Montreal police divers have stopped their search for 10-year-old Ariel Jeffrey Kouakou.

Police say there were six different dives in Riviere des Prairies from Monday through Tuesday afternoon.

Sgt. Manuel Couture says the dives are difficult, not just because of the water temperature, but due to ice and snow on the river blocking the sunlight.

Police will continue to look for Ariel but will only plunge into the river again if they receive information they believe warrants further investigation of the shoreline or under the ice.

Last week police on boats used sonar in the Riviere des Prairies without success, and over the weekend they performed tests on the thickness of the ice and the speed of the river's current.

Having determined that it was safe enough, divers entered the river in mid-morning on Monday as they continued their search for the boy.

Police said the water currents were tricky, being very calm in some areas and rushing along just a metre away.

Ten-year-old Ariel has not been seen since March 12 when he left his home in the city's Ahuntsic-Cartierville district to visit a friend's house.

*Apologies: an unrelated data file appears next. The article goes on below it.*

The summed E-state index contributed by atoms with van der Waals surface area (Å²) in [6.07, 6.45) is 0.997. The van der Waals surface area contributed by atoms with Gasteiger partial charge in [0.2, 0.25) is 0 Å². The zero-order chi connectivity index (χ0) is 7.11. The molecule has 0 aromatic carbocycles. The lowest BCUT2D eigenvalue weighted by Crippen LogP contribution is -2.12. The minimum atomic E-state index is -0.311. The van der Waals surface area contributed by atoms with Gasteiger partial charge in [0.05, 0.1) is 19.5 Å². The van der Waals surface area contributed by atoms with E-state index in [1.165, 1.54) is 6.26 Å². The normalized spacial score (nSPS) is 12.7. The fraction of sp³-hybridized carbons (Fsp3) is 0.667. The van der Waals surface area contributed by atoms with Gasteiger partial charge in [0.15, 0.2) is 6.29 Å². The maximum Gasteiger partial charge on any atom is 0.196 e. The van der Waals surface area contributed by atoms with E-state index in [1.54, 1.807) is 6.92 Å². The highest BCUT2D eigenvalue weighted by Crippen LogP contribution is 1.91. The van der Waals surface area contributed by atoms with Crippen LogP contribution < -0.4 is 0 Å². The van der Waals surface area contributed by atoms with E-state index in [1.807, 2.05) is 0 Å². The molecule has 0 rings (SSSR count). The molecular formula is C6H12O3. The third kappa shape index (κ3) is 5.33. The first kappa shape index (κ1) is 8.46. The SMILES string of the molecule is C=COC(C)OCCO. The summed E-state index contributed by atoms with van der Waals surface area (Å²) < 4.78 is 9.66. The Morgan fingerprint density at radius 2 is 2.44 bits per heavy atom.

That friend wasn't home and Ariel then wandered around the neighbourhood and was seen at a park next to the river around 2 p.m. by a passerby.

Since he vanished police have searched day and night on foot, horseback, and ATV in the parks north of Gouin Blvd. near Acadie Blvd., and gone door-to-door.

The Kouakou family is convinced that Ariel has been abducted and is offering a reward for anyone with information that leads to the discovery of the child. 

That reward amount has climbed to $100,000 after donations from boxer Adonis Stevenson and a Montreal-area businessman.

The Kouakous have asked police to restore an Amber Alert that was issued immediately after Ariel had disappeared, but Couture said it will be up to investigators to make that determination.

Amber Alerts are normally only issued in the case of an abduction.

Pina Arcamone of the Missing Children's Network said random abductions by strangers are very rare, but they do happen.

One such case was that of a girl abducted from Point Saint Charles in 1999.

"Look at Jolene Riendeau, she put on her roller skates in the month of April, said to her dad I''m going to buy a bag of chips and we found her little body 11 years later and no one witnessed anything," said Arcamone.

Police said the Kouakou case has generated 600 tips, most of which have not been useful.

"We're still asking people be aware of any sign any information," said Andrée-Anne Picard of the Montreal police force. "Every little information is very important for us. It could be major for us."

"We're still working on all the theories at this moment," said Picard.